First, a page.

Alexandra Andrews (Little, Brown)

    Aspiring novelist Florence Darrow, whose publishing career is going nowhere, welcomes the opportunity to be the live-in assistant to famous writer Maud Dixon. On a research trip to Morocco, things get complicated when Florence wakes up in the hospital after a car crash to find Maud has disappeared. This debut is worthy of Patricia Highsmith.

  • Major Labels: A History of Popular Music in Seven Genres

    Kelefa Sanneh (Penguin Press)

    Surveying the history of pop music through the genres that have defined it, New Yorker writer Sanneh provides fascinating insights into the iconic sounds of everyone from Eminem to Aretha Franklin. His dazzling criticism blends the cultural and political, illuminating how genre mirrors the “very American” tendency to “define ourselves as much by what we hate as what we love.”

  • Stuntboy, in the Meantime

    Jason Reynolds, illus. by Raúl the Third (Atheneum/Dlouhy)

    In a lively apartment community, Portico Reeves navigates the stress of his ever-fighting parents and his own “frets”; as secret alter ego Stuntboy, he watches over the building’s larger-than-life characters, keeping “other superheroes safe, so they can save the world!” Vibrant, comic book–style art and running gags balance serious moments in this engaging, high-energy collaboration by Reynolds and Raúl the Third.

  • Somewhere Between Bitter and Sweet

    Laekan Zea Kemp (Little, Brown)

    Combining deliciously described food, expressive prose, and contemporary romance, Kemp follows two Latinx teens after their lives intersect at a beloved neighborhood restaurant on her last—and his first—day working there. Serving up finely rendered, stirring character arcs for both, the novel also offers an intimate portrait of two teens grappling with mental health, complicated family relationships, and newfound love.

  • Nina: A Story of Nina Simone

    Traci N. Todd, illus. by Christian Robinson (Putnam)

    In this skillfully paced portrait, Todd traces Simone’s journey from her childhood in North Carolina to later years as a performer, protest song pioneer, and civil rights activist, while Robinson contributes distinctive vignettes of historical scenes. An engaging, affecting, and powerful biography that aptly situates Simone’s enduring legacy in musical and social history.

  • Outlawed

    Anna North (Bloomsbury)

    North’s revisionist western follows a young newlywed on the run from accusations of witchcraft in the late 19th century. In the Dakota Territory, she joins up with a gang of women and gender-nonconforming people who want to build a town for outsiders like themselves. A plan to rob a wagon for gold goes terribly wrong, but everything is just right in this blistering adventure.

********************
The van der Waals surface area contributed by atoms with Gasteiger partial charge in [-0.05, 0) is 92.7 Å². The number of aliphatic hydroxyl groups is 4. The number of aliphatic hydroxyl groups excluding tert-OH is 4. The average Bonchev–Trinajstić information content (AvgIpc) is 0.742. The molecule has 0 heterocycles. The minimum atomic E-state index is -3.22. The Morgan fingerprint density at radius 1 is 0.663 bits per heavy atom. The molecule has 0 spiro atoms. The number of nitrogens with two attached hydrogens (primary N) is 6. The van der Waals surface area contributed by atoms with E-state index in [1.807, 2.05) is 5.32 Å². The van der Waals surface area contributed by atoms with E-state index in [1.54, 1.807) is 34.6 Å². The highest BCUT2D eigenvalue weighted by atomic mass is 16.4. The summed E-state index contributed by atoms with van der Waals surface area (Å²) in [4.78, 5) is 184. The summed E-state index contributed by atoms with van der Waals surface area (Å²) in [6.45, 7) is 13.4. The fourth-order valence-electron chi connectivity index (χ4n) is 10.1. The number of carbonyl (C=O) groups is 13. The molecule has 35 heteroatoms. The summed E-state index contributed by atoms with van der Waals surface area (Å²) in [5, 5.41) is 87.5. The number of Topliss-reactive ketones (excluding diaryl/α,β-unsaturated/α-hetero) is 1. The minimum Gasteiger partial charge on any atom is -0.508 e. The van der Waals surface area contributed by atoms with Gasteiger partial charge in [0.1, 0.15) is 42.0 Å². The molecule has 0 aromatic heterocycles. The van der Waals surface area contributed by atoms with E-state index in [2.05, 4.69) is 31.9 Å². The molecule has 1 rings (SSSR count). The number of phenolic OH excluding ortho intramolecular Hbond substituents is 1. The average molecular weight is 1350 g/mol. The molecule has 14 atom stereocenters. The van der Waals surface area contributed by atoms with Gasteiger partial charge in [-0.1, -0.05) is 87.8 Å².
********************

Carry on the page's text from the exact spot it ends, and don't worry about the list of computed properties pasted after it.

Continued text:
• A Most Remarkable Creature: The Hidden Life and Epic Journey of the World’s Smartest Birds of Prey

    Jonathan Meiburg (Knopf)

    Meiburg’s enthusiasm is infectious in this evocative study of caracaras, birds of prey found in South America. They’re “one of the strangest and most wonderful animals on Earth,” he writes as he lyrically sheds light on their habits and striking intelligence.

  • Too Bright to See

    Kyle Lukoff (Dial)

    In this gently paced debut, 11-year-old Bug’s beloved uncle Roderick has just died, and his family’s house, always haunted, has gained a new ghost—one intent on sending Bug a message. Lukoff makes thought-provoking use of the ghost story framework to reflect Bug’s experiences as a trans boy, using creepy horror elements to portray dysphoria and societally enforced femininity.

  • The Witch King (The Witch King #1)

    H.E. Edgmon (Inkyard)

    Having fled the fae kingdom where he was persecuted for Texas, a trans witch must face his former fiancé—a royal from that world attempting to secure the throne against a rival upstart. Technomagic and queer activism sparkle in Edgmon’s wisecracking, intimate debut, a vividly lovable, revolution-tinged celebration of trans joy, which refreshingly builds its conflict without jumping for trauma tropes.

  • The People’s Painter: How Ben Shahn Fought for Justice with Art

    Cynthia Levinson, illus. by Evan Turk (Abrams)

    Levinson’s smooth, well-researched profile of Jewish artist and activist Ben Shahn, who emigrated from Lithuania to America in 1906, highlights the threads of compassion and social justice that ran through his work. Bold, richly layered multimedia illustrations by Turk feature abstracted characters in Shahn’s style in this comprehensive introduction to a justice-minded painter.

  • The Pastor

    Hanne Ørstavik, trans. from the Norwegian by Martin Aitken (Archipelago)

    A woman named Liv leaves her seminary in Germany for a post at a church in northern Norway, the site of a Sami rebellion against Christian missionaries. Liv’s reflections on that fraught history dovetail brilliantly with her responses to the conservative and sexist men she meets in the Church of Norway. Ørstavik’s slow-burning narrative crescendoes as a potent feminist anthem.